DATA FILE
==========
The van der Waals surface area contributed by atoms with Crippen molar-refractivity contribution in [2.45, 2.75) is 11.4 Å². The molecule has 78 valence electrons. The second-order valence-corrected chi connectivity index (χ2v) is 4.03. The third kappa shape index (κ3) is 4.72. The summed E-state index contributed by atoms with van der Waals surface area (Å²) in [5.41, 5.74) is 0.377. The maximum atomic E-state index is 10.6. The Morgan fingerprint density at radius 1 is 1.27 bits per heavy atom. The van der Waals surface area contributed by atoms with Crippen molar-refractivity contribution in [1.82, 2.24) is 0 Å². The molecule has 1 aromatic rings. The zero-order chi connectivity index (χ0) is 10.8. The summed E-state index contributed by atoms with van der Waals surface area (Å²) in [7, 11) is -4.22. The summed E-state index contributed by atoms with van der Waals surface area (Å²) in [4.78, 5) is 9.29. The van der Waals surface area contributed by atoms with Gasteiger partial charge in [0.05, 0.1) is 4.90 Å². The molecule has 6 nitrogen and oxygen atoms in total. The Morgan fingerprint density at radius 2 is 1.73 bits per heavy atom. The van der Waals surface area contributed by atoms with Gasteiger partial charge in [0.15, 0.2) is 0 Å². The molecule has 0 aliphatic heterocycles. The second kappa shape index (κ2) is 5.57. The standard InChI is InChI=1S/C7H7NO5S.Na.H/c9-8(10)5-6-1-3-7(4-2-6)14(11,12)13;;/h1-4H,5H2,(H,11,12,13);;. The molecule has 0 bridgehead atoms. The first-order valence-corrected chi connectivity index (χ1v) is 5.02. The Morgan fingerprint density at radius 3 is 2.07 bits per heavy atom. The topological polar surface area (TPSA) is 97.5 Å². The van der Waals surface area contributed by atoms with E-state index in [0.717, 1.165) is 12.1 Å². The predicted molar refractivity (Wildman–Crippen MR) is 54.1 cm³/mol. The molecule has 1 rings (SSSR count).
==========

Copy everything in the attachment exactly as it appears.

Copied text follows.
The van der Waals surface area contributed by atoms with Crippen molar-refractivity contribution in [2.45, 2.75) is 11.4 Å². The molecule has 78 valence electrons. The second-order valence-corrected chi connectivity index (χ2v) is 4.03. The third kappa shape index (κ3) is 4.72. The summed E-state index contributed by atoms with van der Waals surface area (Å²) in [5.41, 5.74) is 0.377. The maximum atomic E-state index is 10.6. The Morgan fingerprint density at radius 1 is 1.27 bits per heavy atom. The van der Waals surface area contributed by atoms with Crippen molar-refractivity contribution in [1.82, 2.24) is 0 Å². The molecule has 1 aromatic rings. The zero-order chi connectivity index (χ0) is 10.8. The summed E-state index contributed by atoms with van der Waals surface area (Å²) in [7, 11) is -4.22. The summed E-state index contributed by atoms with van der Waals surface area (Å²) in [4.78, 5) is 9.29. The van der Waals surface area contributed by atoms with Gasteiger partial charge in [0.05, 0.1) is 4.90 Å². The molecule has 6 nitrogen and oxygen atoms in total. The Morgan fingerprint density at radius 2 is 1.73 bits per heavy atom. The van der Waals surface area contributed by atoms with Gasteiger partial charge in [0.15, 0.2) is 0 Å². The molecule has 0 aliphatic heterocycles. The second kappa shape index (κ2) is 5.57. The standard InChI is InChI=1S/C7H7NO5S.Na.H/c9-8(10)5-6-1-3-7(4-2-6)14(11,12)13;;/h1-4H,5H2,(H,11,12,13);;. The molecule has 0 bridgehead atoms. The first-order valence-corrected chi connectivity index (χ1v) is 5.02. The Morgan fingerprint density at radius 3 is 2.07 bits per heavy atom. The topological polar surface area (TPSA) is 97.5 Å². The van der Waals surface area contributed by atoms with E-state index in [0.717, 1.165) is 12.1 Å². The predicted molar refractivity (Wildman–Crippen MR) is 54.1 cm³/mol. The molecule has 1 rings (SSSR count).